Galan Lithium begins mine economic assessment less than 18 months after first drilling

Galan Lithium (ASX: GLN) has begun a preliminary economic assessment (PEA) of its Hombre Muerto West (HMW) lithium brine project in Argentina.

Galan pointed out that it has come a long way in a short time. It has been less than 18 months since the company drilled its first hole in Argentina.

Worley Chile has been commissioned to carry out the PEA, which will evaluate the engineering, operating and capital costs required for a subsequent economic scoping study.

The scoping study will assess the production of battery grade and/or technical grade lithium carbonate from the project, which is located in the Salar de Hombre Muerto — itself within what is known as the lithium triangle in South America that includes sections of Argentina, Bolivia and Chile.

Managing director Juan Pablo Vargas de la Vega said Galan had already proven that its 2.1 million tonnes lithium carbonate equivalent combined resource has a substantial high grade and low impurity setting.

“Our next step is to mature the project by economically assessing the strength of HMW’s push towards the production of lithium carbonate,” he said.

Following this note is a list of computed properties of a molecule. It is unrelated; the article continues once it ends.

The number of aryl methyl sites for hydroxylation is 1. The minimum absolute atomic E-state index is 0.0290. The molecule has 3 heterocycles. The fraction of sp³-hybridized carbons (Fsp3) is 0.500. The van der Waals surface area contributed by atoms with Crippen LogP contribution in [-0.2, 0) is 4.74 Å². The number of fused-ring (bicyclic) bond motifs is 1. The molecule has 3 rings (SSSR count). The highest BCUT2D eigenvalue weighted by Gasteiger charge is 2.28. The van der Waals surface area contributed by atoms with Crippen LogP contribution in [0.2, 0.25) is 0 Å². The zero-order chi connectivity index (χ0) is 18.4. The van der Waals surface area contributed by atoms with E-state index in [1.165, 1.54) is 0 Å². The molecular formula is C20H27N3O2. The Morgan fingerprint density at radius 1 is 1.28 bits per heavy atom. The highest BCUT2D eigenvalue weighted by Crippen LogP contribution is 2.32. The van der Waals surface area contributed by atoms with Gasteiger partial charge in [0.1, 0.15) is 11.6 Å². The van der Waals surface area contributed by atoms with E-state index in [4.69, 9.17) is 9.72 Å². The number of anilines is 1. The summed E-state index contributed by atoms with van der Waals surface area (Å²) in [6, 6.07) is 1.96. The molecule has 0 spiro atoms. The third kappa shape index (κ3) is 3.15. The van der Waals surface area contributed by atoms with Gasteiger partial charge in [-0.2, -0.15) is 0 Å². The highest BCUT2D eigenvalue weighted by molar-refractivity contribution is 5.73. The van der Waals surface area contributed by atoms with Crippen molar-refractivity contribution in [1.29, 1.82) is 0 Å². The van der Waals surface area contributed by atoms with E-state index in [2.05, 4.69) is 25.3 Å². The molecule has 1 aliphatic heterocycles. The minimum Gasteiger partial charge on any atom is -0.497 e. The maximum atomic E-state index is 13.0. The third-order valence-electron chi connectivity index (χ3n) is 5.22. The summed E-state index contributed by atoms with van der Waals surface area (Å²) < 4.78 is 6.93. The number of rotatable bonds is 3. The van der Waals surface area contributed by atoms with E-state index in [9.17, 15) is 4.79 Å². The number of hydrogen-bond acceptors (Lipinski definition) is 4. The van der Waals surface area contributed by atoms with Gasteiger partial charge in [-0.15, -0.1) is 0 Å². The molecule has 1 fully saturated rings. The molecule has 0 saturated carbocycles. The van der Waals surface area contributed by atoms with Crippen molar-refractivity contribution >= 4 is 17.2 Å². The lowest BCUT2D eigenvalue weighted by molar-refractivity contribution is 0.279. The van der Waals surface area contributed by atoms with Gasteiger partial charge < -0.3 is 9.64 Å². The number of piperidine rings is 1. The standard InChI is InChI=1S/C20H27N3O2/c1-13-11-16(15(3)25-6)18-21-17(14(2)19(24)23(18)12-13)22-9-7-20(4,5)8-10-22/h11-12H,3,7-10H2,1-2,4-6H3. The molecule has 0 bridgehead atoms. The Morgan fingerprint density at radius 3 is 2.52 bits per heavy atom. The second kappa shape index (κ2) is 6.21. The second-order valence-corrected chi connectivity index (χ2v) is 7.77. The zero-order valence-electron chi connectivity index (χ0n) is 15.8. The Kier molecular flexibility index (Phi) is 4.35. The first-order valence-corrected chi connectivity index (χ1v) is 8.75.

“At the completion of the PEA, we aim to have a high-level blueprint to production from a company with one of the most experienced lithium brine project teams in the world.”

Galan believes project among best in world

In May, the company said completion of conceptual modelling at its Argentine project yielded competitive results, possibly ranking it among the best of the new lithium brine projects “in the world”.

That work showed that the Candelas deposit, located within the 25,000ha of its Hombre Muerto salar project, has high lithium recovery, low impurities and a smaller pond footprint.

This all pointed to low cost, profitable lithium production especially given the Hombre Muerto salar’s proven high grade/low impurities setting, the company said.

Candelas incorporates the Los Patos channel which feeds lithium laden waters into Hombre Muerto.

The modelling showed there was potential for optimised brine yielding up to 3.06% lithium making it suitable for the next processing step at the lithium carbonate plant.

Two salars produce vast amounts of world lithium

Galan Lithium’s share register includes a Luxembourg-based green energy fund, Thematica. The company’s management between them hold 25% of the register.

The lithium triangle has the world’s largest lithium reserves, with around 40% of global annual production coming from brines in the Atacama salar in Chile and the Hombre Muerto salar.

Other companies operating in Galan’s neighbourhood include New York-listed Livent Corporation which has been extracting lithium from the Hombre Muerto salar for 27 years and Australia’s Galaxy Resources (ASX: GXY) – the latter having sold part of its Sal de Vida project to South Korean giant POSCO for $280 million.

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